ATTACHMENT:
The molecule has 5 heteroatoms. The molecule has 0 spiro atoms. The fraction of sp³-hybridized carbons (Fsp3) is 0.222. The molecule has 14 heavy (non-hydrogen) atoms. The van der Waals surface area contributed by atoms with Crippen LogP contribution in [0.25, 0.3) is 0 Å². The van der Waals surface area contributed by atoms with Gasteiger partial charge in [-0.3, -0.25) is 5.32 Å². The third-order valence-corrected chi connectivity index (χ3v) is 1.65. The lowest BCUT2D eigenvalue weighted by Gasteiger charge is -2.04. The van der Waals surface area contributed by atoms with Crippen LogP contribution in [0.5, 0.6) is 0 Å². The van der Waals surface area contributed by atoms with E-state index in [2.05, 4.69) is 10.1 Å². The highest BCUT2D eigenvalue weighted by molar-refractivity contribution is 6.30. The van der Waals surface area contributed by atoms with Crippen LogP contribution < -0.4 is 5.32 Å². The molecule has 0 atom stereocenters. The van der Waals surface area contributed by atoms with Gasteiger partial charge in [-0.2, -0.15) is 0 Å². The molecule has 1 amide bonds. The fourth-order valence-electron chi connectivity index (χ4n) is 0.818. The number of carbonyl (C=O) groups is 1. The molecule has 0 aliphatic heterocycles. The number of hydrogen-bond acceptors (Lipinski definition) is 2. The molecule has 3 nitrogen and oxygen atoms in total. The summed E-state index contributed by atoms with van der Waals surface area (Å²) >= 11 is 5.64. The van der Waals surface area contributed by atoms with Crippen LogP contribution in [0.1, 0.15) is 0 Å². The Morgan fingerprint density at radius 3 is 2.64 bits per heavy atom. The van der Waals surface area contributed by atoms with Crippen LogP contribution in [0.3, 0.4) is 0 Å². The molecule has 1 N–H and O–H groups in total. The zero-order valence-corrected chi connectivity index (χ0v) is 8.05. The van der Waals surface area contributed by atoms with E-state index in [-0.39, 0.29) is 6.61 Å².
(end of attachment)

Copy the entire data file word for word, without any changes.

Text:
The molecule has 5 heteroatoms. The molecule has 0 spiro atoms. The fraction of sp³-hybridized carbons (Fsp3) is 0.222. The molecule has 14 heavy (non-hydrogen) atoms. The van der Waals surface area contributed by atoms with Crippen LogP contribution in [0.25, 0.3) is 0 Å². The van der Waals surface area contributed by atoms with Gasteiger partial charge in [-0.3, -0.25) is 5.32 Å². The third-order valence-corrected chi connectivity index (χ3v) is 1.65. The lowest BCUT2D eigenvalue weighted by Gasteiger charge is -2.04. The van der Waals surface area contributed by atoms with Crippen LogP contribution in [0.5, 0.6) is 0 Å². The van der Waals surface area contributed by atoms with E-state index in [2.05, 4.69) is 10.1 Å². The highest BCUT2D eigenvalue weighted by molar-refractivity contribution is 6.30. The van der Waals surface area contributed by atoms with Crippen LogP contribution < -0.4 is 5.32 Å². The molecule has 0 atom stereocenters. The van der Waals surface area contributed by atoms with Gasteiger partial charge in [-0.2, -0.15) is 0 Å². The molecule has 1 amide bonds. The fourth-order valence-electron chi connectivity index (χ4n) is 0.818. The number of carbonyl (C=O) groups is 1. The molecule has 0 aliphatic heterocycles. The number of hydrogen-bond acceptors (Lipinski definition) is 2. The molecule has 3 nitrogen and oxygen atoms in total. The summed E-state index contributed by atoms with van der Waals surface area (Å²) >= 11 is 5.64. The van der Waals surface area contributed by atoms with Crippen LogP contribution in [0.1, 0.15) is 0 Å². The Morgan fingerprint density at radius 3 is 2.64 bits per heavy atom. The van der Waals surface area contributed by atoms with Crippen LogP contribution in [0.3, 0.4) is 0 Å². The molecule has 1 N–H and O–H groups in total. The zero-order valence-corrected chi connectivity index (χ0v) is 8.05. The van der Waals surface area contributed by atoms with E-state index in [-0.39, 0.29) is 6.61 Å².